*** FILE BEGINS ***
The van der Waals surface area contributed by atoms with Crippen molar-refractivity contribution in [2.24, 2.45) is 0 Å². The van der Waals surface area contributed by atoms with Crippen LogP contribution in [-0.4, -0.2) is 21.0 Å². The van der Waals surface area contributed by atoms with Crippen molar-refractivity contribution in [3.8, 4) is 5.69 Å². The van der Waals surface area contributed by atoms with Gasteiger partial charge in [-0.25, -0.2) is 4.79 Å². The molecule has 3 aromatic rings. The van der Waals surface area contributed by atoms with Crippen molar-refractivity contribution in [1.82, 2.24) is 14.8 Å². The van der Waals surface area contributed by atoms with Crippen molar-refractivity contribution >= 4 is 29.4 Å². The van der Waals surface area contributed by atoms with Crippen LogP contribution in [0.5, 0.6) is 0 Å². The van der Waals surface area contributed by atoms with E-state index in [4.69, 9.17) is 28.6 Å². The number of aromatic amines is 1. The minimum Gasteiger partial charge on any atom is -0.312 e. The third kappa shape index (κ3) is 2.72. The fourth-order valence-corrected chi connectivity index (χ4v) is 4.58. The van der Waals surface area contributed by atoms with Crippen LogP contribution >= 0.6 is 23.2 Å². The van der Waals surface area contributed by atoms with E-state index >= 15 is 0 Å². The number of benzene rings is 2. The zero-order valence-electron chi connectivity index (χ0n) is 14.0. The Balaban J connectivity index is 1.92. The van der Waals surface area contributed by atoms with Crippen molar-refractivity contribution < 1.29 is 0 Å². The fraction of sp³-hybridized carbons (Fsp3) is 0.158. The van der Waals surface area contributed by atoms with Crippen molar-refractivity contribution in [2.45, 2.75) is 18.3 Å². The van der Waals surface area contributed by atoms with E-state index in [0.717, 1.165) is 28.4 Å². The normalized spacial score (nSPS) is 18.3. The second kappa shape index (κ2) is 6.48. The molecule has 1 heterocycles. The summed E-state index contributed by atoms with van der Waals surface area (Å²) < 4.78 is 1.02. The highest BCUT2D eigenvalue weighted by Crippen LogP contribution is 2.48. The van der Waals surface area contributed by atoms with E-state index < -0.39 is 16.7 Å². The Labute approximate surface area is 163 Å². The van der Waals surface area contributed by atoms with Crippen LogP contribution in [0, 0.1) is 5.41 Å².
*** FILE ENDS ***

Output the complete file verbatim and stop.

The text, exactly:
The van der Waals surface area contributed by atoms with Crippen molar-refractivity contribution in [2.24, 2.45) is 0 Å². The van der Waals surface area contributed by atoms with Crippen LogP contribution in [-0.4, -0.2) is 21.0 Å². The van der Waals surface area contributed by atoms with Crippen molar-refractivity contribution in [3.8, 4) is 5.69 Å². The van der Waals surface area contributed by atoms with Gasteiger partial charge in [-0.25, -0.2) is 4.79 Å². The molecule has 3 aromatic rings. The van der Waals surface area contributed by atoms with Crippen molar-refractivity contribution in [1.82, 2.24) is 14.8 Å². The van der Waals surface area contributed by atoms with Crippen molar-refractivity contribution >= 4 is 29.4 Å². The van der Waals surface area contributed by atoms with Crippen LogP contribution in [0.5, 0.6) is 0 Å². The van der Waals surface area contributed by atoms with E-state index in [4.69, 9.17) is 28.6 Å². The number of aromatic amines is 1. The minimum Gasteiger partial charge on any atom is -0.312 e. The third kappa shape index (κ3) is 2.72. The fourth-order valence-corrected chi connectivity index (χ4v) is 4.58. The van der Waals surface area contributed by atoms with Crippen LogP contribution >= 0.6 is 23.2 Å². The van der Waals surface area contributed by atoms with E-state index >= 15 is 0 Å². The number of benzene rings is 2. The zero-order valence-electron chi connectivity index (χ0n) is 14.0. The Balaban J connectivity index is 1.92. The van der Waals surface area contributed by atoms with Crippen molar-refractivity contribution < 1.29 is 0 Å². The fraction of sp³-hybridized carbons (Fsp3) is 0.158. The van der Waals surface area contributed by atoms with Crippen molar-refractivity contribution in [2.45, 2.75) is 18.3 Å². The van der Waals surface area contributed by atoms with E-state index in [0.717, 1.165) is 28.4 Å². The normalized spacial score (nSPS) is 18.3. The second kappa shape index (κ2) is 6.48. The molecule has 1 heterocycles. The summed E-state index contributed by atoms with van der Waals surface area (Å²) < 4.78 is 1.02. The highest BCUT2D eigenvalue weighted by Crippen LogP contribution is 2.48. The van der Waals surface area contributed by atoms with E-state index < -0.39 is 16.7 Å². The Labute approximate surface area is 163 Å². The van der Waals surface area contributed by atoms with Crippen LogP contribution in [0, 0.1) is 5.41 Å².